PESHAWAR: Half of students aged 13 to 15 worldwide — around 150 million young people — report having experienced peer-to-peer violence in and around school, according to a new report released by UNICEF on Friday.
Violence in Schools: An Everyday Lesson says that peer violence — measured as the number of children who report having been bullied in the last month or having been involved in a physical fight in the last year — is a pervasive part of young people’s education around the world. It impacts student learning and well-being in rich and poor countries alike.
“Education is the key to building peaceful societies, and yet, for millions of children around the world, school itself is not safe,” said UNICEF Executive Director Henrietta H Fore.
“Every day, students face multiple dangers, including fighting, pressure to join gangs, bullying — both in person and online, violent discipline, sexual harassment and armed violence. In the short-term this impacts their learning, and in the long-term it can lead to depression, anxiety and even suicide. Violence is an unforgettable lesson that no child needs to learn.”
The Global Coalition to Protect Education from Attack recorded at least 203 attacks on schools in Pakistan between 2013 and 2017. During August, this year, 15 schools in district Diamer of Gilgit Baltistan were attacked. Most of these were girls’ schools. In the past, schools in Khyber Pakhtunkhwa and Balochistan have also been attacked. Corporal punishment is still prevalent in most of the public schools despite a ban imposed on it by the National Assembly of Pakistan.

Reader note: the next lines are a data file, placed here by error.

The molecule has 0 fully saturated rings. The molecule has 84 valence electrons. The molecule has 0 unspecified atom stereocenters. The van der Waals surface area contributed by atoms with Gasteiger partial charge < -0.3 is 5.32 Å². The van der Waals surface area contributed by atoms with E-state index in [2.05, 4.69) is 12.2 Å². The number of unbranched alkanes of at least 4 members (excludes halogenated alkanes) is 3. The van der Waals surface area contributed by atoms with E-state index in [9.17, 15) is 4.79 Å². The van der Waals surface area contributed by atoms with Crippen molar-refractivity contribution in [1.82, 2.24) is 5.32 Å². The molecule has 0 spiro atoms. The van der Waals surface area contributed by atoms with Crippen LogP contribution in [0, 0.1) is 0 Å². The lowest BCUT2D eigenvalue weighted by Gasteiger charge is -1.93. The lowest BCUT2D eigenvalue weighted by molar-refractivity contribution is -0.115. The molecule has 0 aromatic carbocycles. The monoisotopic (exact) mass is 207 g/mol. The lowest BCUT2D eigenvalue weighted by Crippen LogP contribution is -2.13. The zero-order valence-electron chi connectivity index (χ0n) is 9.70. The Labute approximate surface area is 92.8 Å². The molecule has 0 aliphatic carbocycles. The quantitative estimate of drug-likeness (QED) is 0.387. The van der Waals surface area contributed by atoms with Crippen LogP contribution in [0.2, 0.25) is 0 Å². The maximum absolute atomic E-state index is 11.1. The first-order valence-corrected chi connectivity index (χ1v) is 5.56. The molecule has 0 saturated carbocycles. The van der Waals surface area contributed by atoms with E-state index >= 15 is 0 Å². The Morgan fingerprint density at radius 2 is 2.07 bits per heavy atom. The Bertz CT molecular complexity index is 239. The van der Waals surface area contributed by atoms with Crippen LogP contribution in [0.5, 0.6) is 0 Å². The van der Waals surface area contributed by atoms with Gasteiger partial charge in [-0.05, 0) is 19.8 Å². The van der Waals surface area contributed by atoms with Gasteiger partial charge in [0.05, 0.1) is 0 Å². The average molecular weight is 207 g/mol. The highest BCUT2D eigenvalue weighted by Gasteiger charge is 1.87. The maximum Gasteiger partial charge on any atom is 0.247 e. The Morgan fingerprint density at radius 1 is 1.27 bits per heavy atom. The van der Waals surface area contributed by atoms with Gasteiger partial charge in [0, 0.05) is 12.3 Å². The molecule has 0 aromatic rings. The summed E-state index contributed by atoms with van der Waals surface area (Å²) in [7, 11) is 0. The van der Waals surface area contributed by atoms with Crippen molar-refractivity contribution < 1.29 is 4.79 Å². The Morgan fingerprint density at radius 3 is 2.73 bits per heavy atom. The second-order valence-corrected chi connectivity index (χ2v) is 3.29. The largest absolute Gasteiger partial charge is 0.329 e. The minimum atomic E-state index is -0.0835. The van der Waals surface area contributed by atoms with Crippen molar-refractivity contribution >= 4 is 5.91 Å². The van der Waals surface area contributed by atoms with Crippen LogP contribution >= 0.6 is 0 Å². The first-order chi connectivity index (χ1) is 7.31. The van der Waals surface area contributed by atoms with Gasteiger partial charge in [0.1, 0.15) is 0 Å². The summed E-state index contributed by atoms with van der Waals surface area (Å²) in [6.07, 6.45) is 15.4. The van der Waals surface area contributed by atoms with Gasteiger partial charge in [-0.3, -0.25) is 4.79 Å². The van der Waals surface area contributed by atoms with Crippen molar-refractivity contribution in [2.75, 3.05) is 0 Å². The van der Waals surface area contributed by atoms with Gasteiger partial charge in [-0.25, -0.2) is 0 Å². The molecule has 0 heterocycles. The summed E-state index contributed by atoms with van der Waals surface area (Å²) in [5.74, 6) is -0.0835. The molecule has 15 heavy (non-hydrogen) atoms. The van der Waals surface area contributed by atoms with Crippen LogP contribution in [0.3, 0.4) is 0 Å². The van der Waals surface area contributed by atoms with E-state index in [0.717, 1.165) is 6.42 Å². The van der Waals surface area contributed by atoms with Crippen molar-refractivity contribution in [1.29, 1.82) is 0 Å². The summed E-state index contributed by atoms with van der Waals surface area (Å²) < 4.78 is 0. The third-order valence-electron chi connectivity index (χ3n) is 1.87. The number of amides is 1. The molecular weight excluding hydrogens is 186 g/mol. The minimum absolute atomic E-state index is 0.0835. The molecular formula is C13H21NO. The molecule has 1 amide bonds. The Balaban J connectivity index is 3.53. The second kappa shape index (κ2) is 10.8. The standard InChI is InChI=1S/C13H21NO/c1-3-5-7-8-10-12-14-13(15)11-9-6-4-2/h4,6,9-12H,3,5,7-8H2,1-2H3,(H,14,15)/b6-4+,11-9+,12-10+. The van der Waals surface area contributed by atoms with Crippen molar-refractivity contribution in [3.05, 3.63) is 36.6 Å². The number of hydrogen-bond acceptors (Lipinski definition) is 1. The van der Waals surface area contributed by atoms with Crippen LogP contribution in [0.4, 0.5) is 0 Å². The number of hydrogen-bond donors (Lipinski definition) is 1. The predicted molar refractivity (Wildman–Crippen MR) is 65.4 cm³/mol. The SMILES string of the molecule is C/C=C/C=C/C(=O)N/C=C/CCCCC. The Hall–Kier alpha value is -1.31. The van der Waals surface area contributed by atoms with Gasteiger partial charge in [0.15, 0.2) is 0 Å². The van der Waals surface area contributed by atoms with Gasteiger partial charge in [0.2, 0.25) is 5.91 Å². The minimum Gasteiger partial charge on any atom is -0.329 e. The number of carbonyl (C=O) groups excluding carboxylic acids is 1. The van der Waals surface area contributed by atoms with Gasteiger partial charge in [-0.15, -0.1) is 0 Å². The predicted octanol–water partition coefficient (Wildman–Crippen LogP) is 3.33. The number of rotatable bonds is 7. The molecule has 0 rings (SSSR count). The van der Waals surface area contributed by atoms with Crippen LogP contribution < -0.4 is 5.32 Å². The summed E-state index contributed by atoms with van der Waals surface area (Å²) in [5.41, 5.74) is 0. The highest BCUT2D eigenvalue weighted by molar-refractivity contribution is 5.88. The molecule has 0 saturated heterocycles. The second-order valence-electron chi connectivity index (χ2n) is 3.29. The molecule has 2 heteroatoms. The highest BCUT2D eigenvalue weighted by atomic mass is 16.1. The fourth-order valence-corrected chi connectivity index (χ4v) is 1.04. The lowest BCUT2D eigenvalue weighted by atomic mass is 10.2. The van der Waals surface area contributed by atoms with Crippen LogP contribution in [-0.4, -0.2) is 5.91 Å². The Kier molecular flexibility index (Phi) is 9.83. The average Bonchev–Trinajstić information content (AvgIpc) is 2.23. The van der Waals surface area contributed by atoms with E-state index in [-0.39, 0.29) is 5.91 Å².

The UNICEF report outlines a variety of ways students face violence in and around the classroom. According to the latest available data from UNICEF:
Globally, slightly more than one in every three of students aged 13-15 experience bullying, and roughly the same proportion are involved in physical fights.
Three in 10 students in 39 countries in Europe and North America admit to bullying peers.
Nearly 750 million school-aged children live in countries where corporal punishment at school is not fully prohibited.
Over the last 27 years, there have been at least 70 school shootings that resulted in at least one death. While these shootings are spread across 14 countries, 3 out of 4 of them occurred in the United States.
Nearly 500 attacks or threats of attack on schools were documented or verified in 18 countries and areas in 2016.
To end violence in schools, UNICEF and partners are calling for urgent action in the following areas:
Implementing policies and legislation needed to protect students from violence in schools.
Strengthening prevention and response measures in schools.
Urging communities and individuals to join students as they speak up about violence and work to change the culture of classrooms and communities.
More effective and targeted investments in proven solutions that help students and schools stay safe.
Collecting better, disaggregated data on violence against children in and around schools and sharing what works.